Moving Tips for People With Disabilities
Making moving Easier if you have a Disability
Hunting for a new home is often easier said than done, but especially for people with disabilities. From packing your items to make sure they arrive safely to ensuring your new home can accommodate your special needs, moving can enhance anxieties. That’s why it’s important to be prepared for the process.
Before you even begin researching homes, you should learn about your legal rights—your disability may qualify for protection under federal law through the Fair Housing Act (FHA). Once you know your rights, it’s important to know what kinds of accommodations and modifications your new home will need. If a place doesn’t meet your accessibility needs, there’s no point in wasting your time adding the home to your list.
Need some help with your moving day? Finding the answers to the following questions will make the most of your time as you find and move into a new home.
What questions should I ask when touring properties?
Your questions will depend on your specific disability, but if you want to reduce the amount of time spent searching, look to newer buildings and complexes. The more recent a building was constructed, the more likely it adheres to building codes that include accessibility for disabilities. For example, people who use wheelchairs should be sure to ask about the width of doorways and the availability of ramps. Be sure to ask if door handles, locks, and appliances are all accessible to someone in a wheelchair.
What are some helpful ways to organize packing?
When it comes to packing, it’s important to think about what you’ll need to do when unpacking. Labeling boxes by room can help with you unpack more efficiently. For people with poor vision, using brightly colored labels or textured lettering can help you recognize boxes and unpack them in the right rooms. If you can afford it, hiring professional packers and movers who specialize in moving clients with disabilities can help the moving process proceed more efficiently and with less stress.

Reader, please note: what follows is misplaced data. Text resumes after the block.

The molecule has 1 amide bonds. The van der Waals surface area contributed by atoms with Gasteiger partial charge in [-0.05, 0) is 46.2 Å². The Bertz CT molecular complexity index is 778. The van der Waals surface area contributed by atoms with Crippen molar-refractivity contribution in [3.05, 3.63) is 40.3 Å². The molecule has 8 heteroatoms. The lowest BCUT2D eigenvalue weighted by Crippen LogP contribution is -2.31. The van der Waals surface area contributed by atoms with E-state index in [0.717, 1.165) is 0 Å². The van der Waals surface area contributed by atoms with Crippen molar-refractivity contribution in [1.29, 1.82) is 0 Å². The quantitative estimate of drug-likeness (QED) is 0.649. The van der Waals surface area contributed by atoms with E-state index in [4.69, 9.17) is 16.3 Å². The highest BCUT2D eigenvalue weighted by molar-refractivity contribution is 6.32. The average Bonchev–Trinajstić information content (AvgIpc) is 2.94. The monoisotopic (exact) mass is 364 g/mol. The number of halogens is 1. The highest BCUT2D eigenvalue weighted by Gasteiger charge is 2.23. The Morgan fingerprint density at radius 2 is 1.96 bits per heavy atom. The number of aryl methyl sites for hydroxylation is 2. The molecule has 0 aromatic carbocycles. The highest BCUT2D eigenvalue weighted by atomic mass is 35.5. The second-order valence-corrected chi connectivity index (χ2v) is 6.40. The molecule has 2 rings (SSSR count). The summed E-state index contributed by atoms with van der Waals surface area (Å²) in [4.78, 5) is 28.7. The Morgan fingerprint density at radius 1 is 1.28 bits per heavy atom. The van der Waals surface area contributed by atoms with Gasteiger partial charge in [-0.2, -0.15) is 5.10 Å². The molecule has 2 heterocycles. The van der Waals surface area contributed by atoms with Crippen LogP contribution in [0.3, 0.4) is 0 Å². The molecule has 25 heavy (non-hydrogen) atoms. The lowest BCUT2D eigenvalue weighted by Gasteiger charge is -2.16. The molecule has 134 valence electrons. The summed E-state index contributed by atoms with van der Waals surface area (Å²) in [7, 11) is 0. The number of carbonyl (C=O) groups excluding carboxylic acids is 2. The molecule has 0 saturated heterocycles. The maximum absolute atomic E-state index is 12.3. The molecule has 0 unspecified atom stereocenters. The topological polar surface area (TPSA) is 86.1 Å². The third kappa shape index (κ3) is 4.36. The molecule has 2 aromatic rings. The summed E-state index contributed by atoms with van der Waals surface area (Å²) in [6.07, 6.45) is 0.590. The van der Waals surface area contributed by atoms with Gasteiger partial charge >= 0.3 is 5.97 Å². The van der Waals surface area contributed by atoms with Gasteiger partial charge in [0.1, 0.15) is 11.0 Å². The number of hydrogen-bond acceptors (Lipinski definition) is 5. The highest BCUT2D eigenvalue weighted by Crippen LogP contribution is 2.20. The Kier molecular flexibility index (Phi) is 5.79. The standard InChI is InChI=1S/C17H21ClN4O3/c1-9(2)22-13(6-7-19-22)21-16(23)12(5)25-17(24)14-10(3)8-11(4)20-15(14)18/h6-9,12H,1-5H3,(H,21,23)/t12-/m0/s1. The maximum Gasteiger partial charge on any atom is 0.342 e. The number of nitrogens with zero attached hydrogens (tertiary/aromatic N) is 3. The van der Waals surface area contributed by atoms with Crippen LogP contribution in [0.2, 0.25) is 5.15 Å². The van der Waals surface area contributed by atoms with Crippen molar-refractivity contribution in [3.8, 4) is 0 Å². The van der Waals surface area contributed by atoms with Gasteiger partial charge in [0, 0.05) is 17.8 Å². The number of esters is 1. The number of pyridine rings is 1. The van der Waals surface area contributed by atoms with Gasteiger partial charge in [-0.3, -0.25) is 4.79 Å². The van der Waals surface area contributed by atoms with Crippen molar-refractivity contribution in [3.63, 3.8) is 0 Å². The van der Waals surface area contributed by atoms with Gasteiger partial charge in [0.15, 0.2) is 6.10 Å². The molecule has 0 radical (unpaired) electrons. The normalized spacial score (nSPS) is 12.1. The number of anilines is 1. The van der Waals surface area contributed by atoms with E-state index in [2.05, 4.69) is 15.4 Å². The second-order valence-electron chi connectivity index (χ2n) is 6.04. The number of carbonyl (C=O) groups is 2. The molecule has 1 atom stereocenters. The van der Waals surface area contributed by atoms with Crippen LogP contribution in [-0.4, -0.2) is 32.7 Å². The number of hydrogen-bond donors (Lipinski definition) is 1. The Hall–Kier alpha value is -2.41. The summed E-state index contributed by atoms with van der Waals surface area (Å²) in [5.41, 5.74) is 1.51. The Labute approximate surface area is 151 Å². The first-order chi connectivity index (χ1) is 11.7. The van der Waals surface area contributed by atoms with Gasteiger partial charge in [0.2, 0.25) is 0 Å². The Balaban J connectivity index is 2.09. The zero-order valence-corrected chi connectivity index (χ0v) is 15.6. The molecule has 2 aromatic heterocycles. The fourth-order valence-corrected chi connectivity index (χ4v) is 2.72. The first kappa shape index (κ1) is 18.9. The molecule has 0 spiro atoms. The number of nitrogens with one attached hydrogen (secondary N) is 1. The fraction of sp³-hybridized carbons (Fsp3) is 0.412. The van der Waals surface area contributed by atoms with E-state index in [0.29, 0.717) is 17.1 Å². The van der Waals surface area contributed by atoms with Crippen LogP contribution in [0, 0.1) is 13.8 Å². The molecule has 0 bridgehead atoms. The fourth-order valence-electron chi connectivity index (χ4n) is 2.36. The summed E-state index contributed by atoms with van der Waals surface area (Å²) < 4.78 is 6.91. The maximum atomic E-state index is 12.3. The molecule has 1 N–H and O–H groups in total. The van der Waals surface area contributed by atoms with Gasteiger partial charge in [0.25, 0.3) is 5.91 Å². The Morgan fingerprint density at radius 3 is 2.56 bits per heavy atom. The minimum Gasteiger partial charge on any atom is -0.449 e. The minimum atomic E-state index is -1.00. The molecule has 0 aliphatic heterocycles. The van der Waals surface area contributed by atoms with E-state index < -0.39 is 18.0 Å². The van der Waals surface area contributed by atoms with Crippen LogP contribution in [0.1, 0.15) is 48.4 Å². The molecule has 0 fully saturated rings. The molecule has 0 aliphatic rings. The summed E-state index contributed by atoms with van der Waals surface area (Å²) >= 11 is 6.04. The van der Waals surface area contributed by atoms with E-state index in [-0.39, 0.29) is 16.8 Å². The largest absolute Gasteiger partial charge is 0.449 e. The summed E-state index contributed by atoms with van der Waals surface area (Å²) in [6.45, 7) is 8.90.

Who do I notify of my change of address?
There is a lot of prep work that needs to happen before you walk out of your old front door and into your new one. You’ll need to make sure utilities are turned off at your old place and turned on in time for moving day at your new place. You’ll also want to transfer your internet, cable, and subscription deliveries. Don’t forget about your mail. You can miss important information if you do not submit your change of address form. Be sure you also communicate your new address with your credit cards, bank, health insurance, car insurance, and cell phone provider.
How can I get help on moving day?
Everyone needs help moving into a new place; people with disabilities are no different. However, the kind of help you need depends on the amount of items you’re moving, where you are moving to, and how much help you need. It’s also likely that some moving companies will also offer special prices for helping people with disabilities. Take the time to call around and compare prices, and don’t forget to ask friends for their recommendations. After the movers unload your belongings, be sure to check out each and every room to make sure that your large items are where you want them.
Moving day is filled with stressors, but there are even more considerations—hurdles, even—for people with disabilities to overcome. The important thing to remember is that you don’t have to do this alone. Ask a family member, a friend, or even a realtor to join and help make the moving process easier.
About the Author: Patrick created AbleUSA to offer resources to people with disabilities and offer advice about navigating various aspect of life.